An author with strong ties to the community is celebrating the release of her first book of poetry and will be coming to town to sign copies for friends and fans.
Elaine Barr is a former OPP officer with a long list of ties to Fort Frances and the Rainy River District in general. Barr was born in Fort Frances, but raised in the Atikokan area. Following time with the Canadian military, Barr returned to Atikokan for work, where she spent time as the executive director for the Atikokan Native Friendship Centre, before moving to work at the paper mill in Fort Frances. It was at that time that she started up with the OPP, where she remained for the rest of her career, retiring from the force in 2017.
Now, following a varied career in and around the town, Barr will be returning to Fort Frances and the region to promote her first book of collected poetry, titled “Blame it on Betty.” Originally published in May 2021, Barr said it’s the culmination of a lifetime of passion for writing.
“I started at a very young age and I wrote poetry, short stories,” she explained.
“My friends had crushes on boys and they wanted me to write a story about them, so I did. I never kept any of those stories, I handed them on to my friends, but there was always that passion there to write. I always thought that someday I would write a book, but with the booming career and everything going on, I just didn’t have the time.”
Once Barr retired,and the COVID-19 pandemic hit, Barr decided there was no better time than the present to finally sit down and accomplish her longtime goal.
“I thought ‘OK, I’m not going to waste this year,’ and that’s when I actually started writing,” she said.
“I had a few family friends and followers who were always encouraging me to write. They said, ‘you’ve had such a colourful, traumatic life, you really need to write about it.’ So I thought, ‘yeah, I’ll do it.’ So that was a perfect time for me to do it, when we got locked down it was time to take it serious and do it.”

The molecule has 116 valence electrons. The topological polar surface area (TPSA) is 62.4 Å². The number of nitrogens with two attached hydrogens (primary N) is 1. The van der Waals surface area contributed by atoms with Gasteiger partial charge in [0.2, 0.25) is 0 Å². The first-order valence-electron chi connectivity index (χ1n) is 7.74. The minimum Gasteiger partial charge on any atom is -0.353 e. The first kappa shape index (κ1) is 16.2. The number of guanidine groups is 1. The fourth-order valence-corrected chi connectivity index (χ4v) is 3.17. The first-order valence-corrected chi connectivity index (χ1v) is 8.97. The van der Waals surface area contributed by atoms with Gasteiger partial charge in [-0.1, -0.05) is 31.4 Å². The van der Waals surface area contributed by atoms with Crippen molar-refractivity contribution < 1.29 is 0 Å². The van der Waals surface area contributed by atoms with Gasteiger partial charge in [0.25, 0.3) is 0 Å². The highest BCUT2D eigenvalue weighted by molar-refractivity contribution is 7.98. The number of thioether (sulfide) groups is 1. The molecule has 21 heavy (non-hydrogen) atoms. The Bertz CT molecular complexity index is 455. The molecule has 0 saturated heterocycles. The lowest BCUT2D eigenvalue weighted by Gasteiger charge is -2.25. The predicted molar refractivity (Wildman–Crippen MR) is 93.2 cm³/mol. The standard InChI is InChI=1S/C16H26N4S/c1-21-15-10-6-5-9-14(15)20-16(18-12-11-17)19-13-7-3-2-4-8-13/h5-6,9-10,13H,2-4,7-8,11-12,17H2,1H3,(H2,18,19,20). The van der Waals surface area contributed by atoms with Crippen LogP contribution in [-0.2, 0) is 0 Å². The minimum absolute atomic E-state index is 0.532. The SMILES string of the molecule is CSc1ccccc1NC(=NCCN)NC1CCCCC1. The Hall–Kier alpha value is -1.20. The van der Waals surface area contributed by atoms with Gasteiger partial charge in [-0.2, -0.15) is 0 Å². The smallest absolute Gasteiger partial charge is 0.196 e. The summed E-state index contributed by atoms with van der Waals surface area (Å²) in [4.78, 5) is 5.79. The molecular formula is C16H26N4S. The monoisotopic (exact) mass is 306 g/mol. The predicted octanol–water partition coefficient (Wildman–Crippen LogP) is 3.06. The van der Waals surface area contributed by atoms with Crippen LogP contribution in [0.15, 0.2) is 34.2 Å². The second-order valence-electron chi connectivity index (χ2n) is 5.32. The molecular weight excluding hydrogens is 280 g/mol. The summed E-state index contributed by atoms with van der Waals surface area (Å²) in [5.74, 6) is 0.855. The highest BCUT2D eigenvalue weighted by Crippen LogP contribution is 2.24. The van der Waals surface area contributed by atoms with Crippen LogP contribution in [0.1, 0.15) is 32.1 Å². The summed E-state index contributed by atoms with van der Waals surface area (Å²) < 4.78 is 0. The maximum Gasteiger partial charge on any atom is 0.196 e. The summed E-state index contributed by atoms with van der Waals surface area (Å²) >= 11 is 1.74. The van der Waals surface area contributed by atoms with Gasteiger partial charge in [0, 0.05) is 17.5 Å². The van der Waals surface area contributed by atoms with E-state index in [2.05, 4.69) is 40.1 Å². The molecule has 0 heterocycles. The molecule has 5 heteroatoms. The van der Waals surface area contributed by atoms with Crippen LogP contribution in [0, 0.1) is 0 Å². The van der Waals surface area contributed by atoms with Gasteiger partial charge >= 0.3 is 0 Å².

The book of poetry, Barr explained, is really a sort of memoir, spanning what she described as six different stages of her life, from her younger days right through to the time she spent in the OPP and then into what comes next for her.
Barr said her poems, which she considers more short stories that rhyme, are a mix of the real and the hypothetical. Some of the pieces in the book are actually from the time period she’s grouped them into, which she said she did because she wanted to show off her progression as a writer and poet over time. The poems also delve deep into the traumas and hardships she’s endured over the course of her life, including her time struggling with alcoholism and questioning her sexual identity
On her time as a police officer, Barr noted that her poetry allowed her to express a unique side of the job that might not commonly be explored.
“With my policing stories, there was an opportunity for me to humanize policing, really,” she said.
“To let people see that we’re not just charging in there with guns and beating people up, that there was an emotional side to it. The stories I’m relaying are all anonymous, there are never any names. But the ones I’ve remembered all my career are the victims of crime, those are the ones that had an impact on my life. Those are the ones I’m dedicating stories to.”
Since the release of her book, Barr said she’s been getting “great” feedback from those who have read it, and the widespread availability of the book means she doesn’t have to focus on selling copies when she embarks on the tour.
“It’s being sold online worldwide at all the major sites,” she said.
“I’m not so much doing sales, I’m doing this tour to put some signatures on books. I didn’t know I was actually going on a world tour when I did this thing, I wasn’t thinking that it was going that way. I thought I was just sharing with a few family and friends. But I guess when you put a book out there on the world market…”
Barr will be in Fort Frances at the Rainy Lake Square for the market tomorrow, August 19, where she will be available to chat with friends and family and sign a few books for those who are interested. After a stop here she will continue on to Kenora, Dryden, Sioux Lookout and Thunder Bay, locations she’s chosen because of personal connections she has there.
As for those who have long held a desire to write and publish their first book but simply have never gotten around to it, Barr advises that there’s no better time than the present to start, especially for those who have recently gained extra free time from retiring.
“Once I started, I was committed to it,” she said.
“I woke up everyday and it was a writing day. It takes some commitment, but if you have the desire and the will to do it, you’ll make the time to do it.”